OAG/OES Integration for Web API Security: skin and guts by Andre Correa

Introduction

When it comes to defining a strategy for web API security, OAG (Oracle API Gateway) and OES (Oracle Entitlements Server) together present a very interesting choice and are a very powerful combination indeed.

In this post we’re going to take a look at what each component brings in (the skin) and then get our hands on actually describing the integration in detail (the guts).

OAG is designed to inspect and act on various types of messages that are delivered to it or just pass through it. It’s usually positioned to be deployed on the DMZ (the De-Militarized Zone) within corporate networks. As such, it can block malicious traffic, authenticate users with a variety of protocols, integrate with anti-virus products, perform message throttling, thus delivering only the good stuff to your intranet servers and also off-loading them, decisively contributing to achieve some IT operational SLAs. More than that, OAG can switch protocols and transform messages. For instance, an organization may have SOAP-based web services and want to expose them as REST without any re-writing. Or implement SAML federation without touching origin systems. Or talk Kerberos or OAuth with clients and speak SAML with back-end servers. Or use it as an FTP server so that incoming files are immediately sent to a processing pipeline. The possibilities are numerous. Having mentioned these few features and examples, it’s not unreasonable to think deploying OAG inside intranets. And that’s not unusual, actually. It is a nice bridge with obvious benefits.

OES is designed to provide fine-grained authorization with externalized policies to client applications. It takes the coding of access decisions away from developers. Besides the obvious security pro, it shortens the change cycle, when a new security policy needs to be deployed. You simply avoid going through all the phases required for re-deploying your application just because of that change. It’s true the new policy needs testing, but that’s nowhere near when compared to what it takes to re-deploy a new application version. The time to market is drastically reduced. Now to the fine-grained part. OES can take a bunch of aspects in consideration when authorizing: the user identity, user roles, user attributes, context information about the request being made (like originating IP address), factors external to the request (like time of day, day of week, etc) and, of course, request data. Those combined makes it a very powerful authorization engine. It’s not coincidence that OES is the component behind OAM’s (Oracle Access Manager) authorization engine.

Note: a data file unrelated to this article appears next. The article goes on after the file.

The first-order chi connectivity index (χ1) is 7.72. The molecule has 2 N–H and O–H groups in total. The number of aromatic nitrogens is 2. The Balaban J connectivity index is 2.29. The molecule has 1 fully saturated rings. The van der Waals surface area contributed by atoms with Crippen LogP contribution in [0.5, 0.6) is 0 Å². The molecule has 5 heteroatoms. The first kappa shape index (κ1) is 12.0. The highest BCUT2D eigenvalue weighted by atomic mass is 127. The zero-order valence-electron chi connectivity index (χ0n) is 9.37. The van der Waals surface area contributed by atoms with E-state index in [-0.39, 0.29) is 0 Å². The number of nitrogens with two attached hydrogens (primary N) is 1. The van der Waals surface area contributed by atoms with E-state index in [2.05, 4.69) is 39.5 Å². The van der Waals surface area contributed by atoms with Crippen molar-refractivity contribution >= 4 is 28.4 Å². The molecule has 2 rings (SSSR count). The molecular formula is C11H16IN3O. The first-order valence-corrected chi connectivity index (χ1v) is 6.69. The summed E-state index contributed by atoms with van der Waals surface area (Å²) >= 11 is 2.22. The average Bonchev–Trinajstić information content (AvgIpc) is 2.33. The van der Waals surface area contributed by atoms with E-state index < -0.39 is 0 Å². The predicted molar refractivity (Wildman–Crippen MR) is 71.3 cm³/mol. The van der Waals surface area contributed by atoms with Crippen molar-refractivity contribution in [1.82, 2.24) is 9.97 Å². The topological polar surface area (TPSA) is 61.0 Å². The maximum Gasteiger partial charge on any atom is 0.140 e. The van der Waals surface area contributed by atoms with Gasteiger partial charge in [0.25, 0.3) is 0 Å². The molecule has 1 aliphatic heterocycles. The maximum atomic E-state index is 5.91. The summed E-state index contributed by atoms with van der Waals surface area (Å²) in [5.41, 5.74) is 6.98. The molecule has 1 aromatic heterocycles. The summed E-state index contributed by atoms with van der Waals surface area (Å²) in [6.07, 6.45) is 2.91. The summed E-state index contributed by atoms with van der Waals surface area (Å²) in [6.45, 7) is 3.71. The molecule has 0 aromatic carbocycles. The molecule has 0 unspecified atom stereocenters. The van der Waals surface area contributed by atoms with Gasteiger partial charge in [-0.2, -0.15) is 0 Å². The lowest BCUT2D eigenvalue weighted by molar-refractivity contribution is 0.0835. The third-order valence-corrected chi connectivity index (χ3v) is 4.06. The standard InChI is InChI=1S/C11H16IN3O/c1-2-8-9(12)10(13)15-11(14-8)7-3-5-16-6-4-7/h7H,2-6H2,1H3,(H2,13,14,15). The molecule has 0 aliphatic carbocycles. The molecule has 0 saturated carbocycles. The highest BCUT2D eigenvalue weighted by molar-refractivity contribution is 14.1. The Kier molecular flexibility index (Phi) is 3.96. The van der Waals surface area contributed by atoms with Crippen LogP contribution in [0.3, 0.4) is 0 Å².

While OAG itself brings in authorization capabilities, in this field OES offers a much richer model. And if the organization already employs OES elsewhere, integrating it with OAG makes a lot of sense, because we end up with a single and consistent approach for authorization across applications.

Main Article

The Integration

OES basic architecture comprises a server and different client modules, called SMs (Security Modules). The server connects to a repository where policies are physically kept. The SMs are attached to client applications and connect either to OES server or to the repository directly, depending on their configured mode (I will touch up on this later). There are SMs available for Java, RMI, web services, Weblogic server, Websphere, JBoss, MS Sharepoint. When integrating with OAG, a Java SM is used. Despite its core being a C process, OAG forks up a JVM for some of its functions.
The integration hook between OAG and OES is the “OES 11g Authorization” filter, as seen below: Read the complete article here.



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